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(1608-1674.) Born in Bread Street, London. Educated at St. Paul's School and Christ's College, Cambridge. Travelled through France and Italy, meeting on his tour some of the most distinguished men of the continent. Visited Galileo when in the prison of the Inquisition. In 1649 was appointed Latin or Foreign Secretary to the Council of the Commonwealth. The Restoration drove Milton into retirement and obscurity. Died November 8th, 1674, and was buried beside his father's dust in St. Giles's, Cripplegate. Milton's chief poetical works are Paradise Lost; Paradise Regained ; Ode on the Nativity (written when the poet was only twenty-one years of age); L'Allegro ; Il Penseroso ; Comus ; Lycidas ; Samson Agonistes, etc.

His principal prose works are Areopagitica; The Tenure of King's; Eikonoklastes, etc. ADAM AND EVE'S MORNING HYMN TO

THESE are Thy glorious works, Parent of good,
Almighty! Thine this universal frame,

Thus wondrous fair: Thyself how wondrous then!
Unspeakable, who sitt'st above these heavens
To us invisible, or dimly seen
In these Thy lowest works; yet these declare
Thy goodness beyond thought, and power divine.
Speak, ye who best can tell, ye sons of light,
Angels; for ye behold Him, and with songs
And choral symphonies, day without night,
Circle His throne rejoicing ; ye, in heaven :
On earth, join, all ye creatures, to extol
Him first, Him last, Him midst, and without end.
Fairest of stars, last in the train of night,
If better thou belong not to the dawn,
Sure pledge of day, that crown'st the smiling morn
With thy bright circlet, praise Him in thy sphere,
While day arises, that sweet hour of prime.
Thou sun, of this great world both eye and soul,
Acknowledge Him thy greater; sound His praise

In thy eternal course, both when thou climb'st,
And when high noon hast gained, and when thou fall'st.
Moon, that now meet'st the orient sun, now fly'st,
With the fixed stars, fixed in their orb that flies;
And ye five other wandering fires, that move
In mystic dance not without song, resound
His praise, who out of darkness called up light.
Air, and ye elements, the eldest birth
Of Nature's womb, that in quaternion run
Perpetual circle, multiform ; and mix
And nourish all things; let your ceaseless change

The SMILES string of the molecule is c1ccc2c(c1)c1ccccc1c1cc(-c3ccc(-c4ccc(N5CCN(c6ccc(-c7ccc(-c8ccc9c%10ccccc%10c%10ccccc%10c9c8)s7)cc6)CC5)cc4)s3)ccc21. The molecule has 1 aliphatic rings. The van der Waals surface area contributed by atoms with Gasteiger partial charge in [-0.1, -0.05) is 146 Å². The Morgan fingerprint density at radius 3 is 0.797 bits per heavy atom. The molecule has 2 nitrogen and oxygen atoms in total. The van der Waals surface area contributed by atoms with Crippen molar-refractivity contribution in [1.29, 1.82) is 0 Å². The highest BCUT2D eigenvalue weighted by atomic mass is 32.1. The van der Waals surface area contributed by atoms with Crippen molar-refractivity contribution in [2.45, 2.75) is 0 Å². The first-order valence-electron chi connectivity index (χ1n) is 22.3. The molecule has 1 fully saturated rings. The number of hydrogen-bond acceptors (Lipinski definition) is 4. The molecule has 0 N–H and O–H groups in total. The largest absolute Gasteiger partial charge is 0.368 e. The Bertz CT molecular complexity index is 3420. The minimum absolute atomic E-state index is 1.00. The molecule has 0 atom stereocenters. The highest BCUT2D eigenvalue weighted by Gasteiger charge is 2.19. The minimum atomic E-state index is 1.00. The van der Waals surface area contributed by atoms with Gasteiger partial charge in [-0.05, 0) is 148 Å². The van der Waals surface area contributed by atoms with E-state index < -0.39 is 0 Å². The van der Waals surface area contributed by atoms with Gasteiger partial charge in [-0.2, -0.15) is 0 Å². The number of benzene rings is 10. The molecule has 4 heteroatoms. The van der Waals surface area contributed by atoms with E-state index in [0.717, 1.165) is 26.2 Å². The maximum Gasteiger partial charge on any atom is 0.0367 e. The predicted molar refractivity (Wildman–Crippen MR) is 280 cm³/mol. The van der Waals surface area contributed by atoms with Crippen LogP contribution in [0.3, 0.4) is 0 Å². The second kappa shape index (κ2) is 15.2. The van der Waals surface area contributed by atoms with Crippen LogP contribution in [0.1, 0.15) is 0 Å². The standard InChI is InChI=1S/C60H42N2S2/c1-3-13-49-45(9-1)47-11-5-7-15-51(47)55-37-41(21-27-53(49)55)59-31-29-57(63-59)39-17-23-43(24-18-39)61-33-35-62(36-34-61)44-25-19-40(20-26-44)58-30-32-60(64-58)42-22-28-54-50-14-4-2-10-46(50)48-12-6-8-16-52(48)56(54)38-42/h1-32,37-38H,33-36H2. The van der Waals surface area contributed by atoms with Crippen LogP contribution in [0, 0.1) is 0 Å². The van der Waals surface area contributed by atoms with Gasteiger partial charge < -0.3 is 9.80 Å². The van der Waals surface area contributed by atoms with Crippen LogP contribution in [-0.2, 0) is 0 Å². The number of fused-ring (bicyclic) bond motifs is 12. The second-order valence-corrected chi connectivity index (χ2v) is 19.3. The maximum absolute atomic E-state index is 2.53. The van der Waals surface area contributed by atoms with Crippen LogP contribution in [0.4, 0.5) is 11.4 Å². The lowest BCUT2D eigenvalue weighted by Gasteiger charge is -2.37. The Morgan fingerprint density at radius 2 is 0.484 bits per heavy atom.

Vary to our great Maker still new praise.
Ye mists and exhalations, that now rise
From hill or steaming lake, dusky or gray,
Till the sun paint your fleecy skirts with gold,
In honour to the world's great Author rise;
Whether to deck with clouds the uncoloured sky,
Or wet the thirsty earth with falling showers,
Rising or falling still advance His praise.
His praise, ye winds, that from four quarters blow,
Breathe soft or loud ; and, wave your tops, ye pines;
With every plant, in sign of worship wave.
Fountains, and ye that warble, as ye flow,
Melodious murmurs, warbling tune His praise.
Join voices, all ye living souls : ye birds
That singing up to heaven-gate ascend,
Bear on your wings and in your notes His praise.
Ye that in waters glide, and ye that walk
The earth, and stately tread or lowly creep ;
Witness if I be silent, morn or even,
To hill or valley, fountain or fresh shade,
Made vocal by my song, and taught His praise.
Hail, universal Lord, be bounteous still
To give us only good ; and if the night
Hath gathered aught of evil, or concealed,
Disperse it, as now light dispels the dark.

Paradise Lost. Book V.

L'ALLEGRO; OR, THE MERRY MAN. HENCE loathed Melancholy

Of Cerberus and blackest midnight born

In Stygian Cave forlorn 'Mongst horrid shapes, and shrieks, and sights

unholy : Find out some uncouth cell Where brooding darkness spreads his jealous wings, And the night raven sings ; There under ebon shades, and low-browed rocks, As ragged as thy locks

In dark Cimmerian desert ever dwell.

But come, thou goddess fair and free,
In heaven called Euphrosyne !
And, by men, heart-easing Mirth;
Whom lovely Venus, at a birth,
With two sister-Graces more,
To ivy-crowned Bacchus bore.
Haste thee, Nymph, and bring with thee
Jest and youthful jollity,
Quips, and cranks, and wanton wiles ;
Nods, and becks, and wreathed smiles ;
Such as hang on Hebe's cheek,
And love to live in dimple sleek;
Sport, that wrinkled Care derides;
And Laughter, holding both his sides.
Come ! and trip it as you go
On the light fantastic toe;
And, in thy right hand, lead with thee,
The mountain-nymph, sweet Liberty ;
And, if I give thee honour due,
Mirth, admit me of thy crew;
To live with her, and live with thee,
In unreproved pleasures free;
To hear the lark begin his flight,
And, singing, startle the dull Night

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